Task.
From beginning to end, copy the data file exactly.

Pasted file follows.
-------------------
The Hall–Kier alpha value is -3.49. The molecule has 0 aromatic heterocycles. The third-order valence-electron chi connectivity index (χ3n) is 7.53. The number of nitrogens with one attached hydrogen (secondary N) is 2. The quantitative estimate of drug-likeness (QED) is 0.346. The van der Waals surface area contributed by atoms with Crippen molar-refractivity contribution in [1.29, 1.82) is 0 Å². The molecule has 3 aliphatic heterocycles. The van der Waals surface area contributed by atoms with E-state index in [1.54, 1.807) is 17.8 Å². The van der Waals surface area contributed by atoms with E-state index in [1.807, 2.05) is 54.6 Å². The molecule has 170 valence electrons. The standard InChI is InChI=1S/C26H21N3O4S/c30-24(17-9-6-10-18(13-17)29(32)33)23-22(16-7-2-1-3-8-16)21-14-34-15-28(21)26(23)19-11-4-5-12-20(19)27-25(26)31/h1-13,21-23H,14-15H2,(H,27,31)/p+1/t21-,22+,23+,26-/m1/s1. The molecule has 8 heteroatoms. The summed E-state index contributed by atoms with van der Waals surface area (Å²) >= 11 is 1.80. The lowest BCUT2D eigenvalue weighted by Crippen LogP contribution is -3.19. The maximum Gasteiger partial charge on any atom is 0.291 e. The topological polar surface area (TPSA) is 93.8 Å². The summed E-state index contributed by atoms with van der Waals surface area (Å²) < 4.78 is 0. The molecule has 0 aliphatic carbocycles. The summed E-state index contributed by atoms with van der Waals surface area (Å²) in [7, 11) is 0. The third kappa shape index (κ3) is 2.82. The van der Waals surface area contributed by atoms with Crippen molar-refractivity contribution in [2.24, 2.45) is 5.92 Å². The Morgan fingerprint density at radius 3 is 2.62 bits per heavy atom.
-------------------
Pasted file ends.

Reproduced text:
The Hall–Kier alpha value is -3.49. The molecule has 0 aromatic heterocycles. The third-order valence-electron chi connectivity index (χ3n) is 7.53. The number of nitrogens with one attached hydrogen (secondary N) is 2. The quantitative estimate of drug-likeness (QED) is 0.346. The van der Waals surface area contributed by atoms with Crippen molar-refractivity contribution in [1.29, 1.82) is 0 Å². The molecule has 3 aliphatic heterocycles. The van der Waals surface area contributed by atoms with E-state index in [1.54, 1.807) is 17.8 Å². The van der Waals surface area contributed by atoms with E-state index in [1.807, 2.05) is 54.6 Å². The molecule has 170 valence electrons. The standard InChI is InChI=1S/C26H21N3O4S/c30-24(17-9-6-10-18(13-17)29(32)33)23-22(16-7-2-1-3-8-16)21-14-34-15-28(21)26(23)19-11-4-5-12-20(19)27-25(26)31/h1-13,21-23H,14-15H2,(H,27,31)/p+1/t21-,22+,23+,26-/m1/s1. The molecule has 8 heteroatoms. The summed E-state index contributed by atoms with van der Waals surface area (Å²) >= 11 is 1.80. The lowest BCUT2D eigenvalue weighted by Crippen LogP contribution is -3.19. The maximum Gasteiger partial charge on any atom is 0.291 e. The topological polar surface area (TPSA) is 93.8 Å². The summed E-state index contributed by atoms with van der Waals surface area (Å²) < 4.78 is 0. The molecule has 0 aliphatic carbocycles. The summed E-state index contributed by atoms with van der Waals surface area (Å²) in [7, 11) is 0. The third kappa shape index (κ3) is 2.82. The van der Waals surface area contributed by atoms with Crippen molar-refractivity contribution in [2.24, 2.45) is 5.92 Å². The Morgan fingerprint density at radius 3 is 2.62 bits per heavy atom.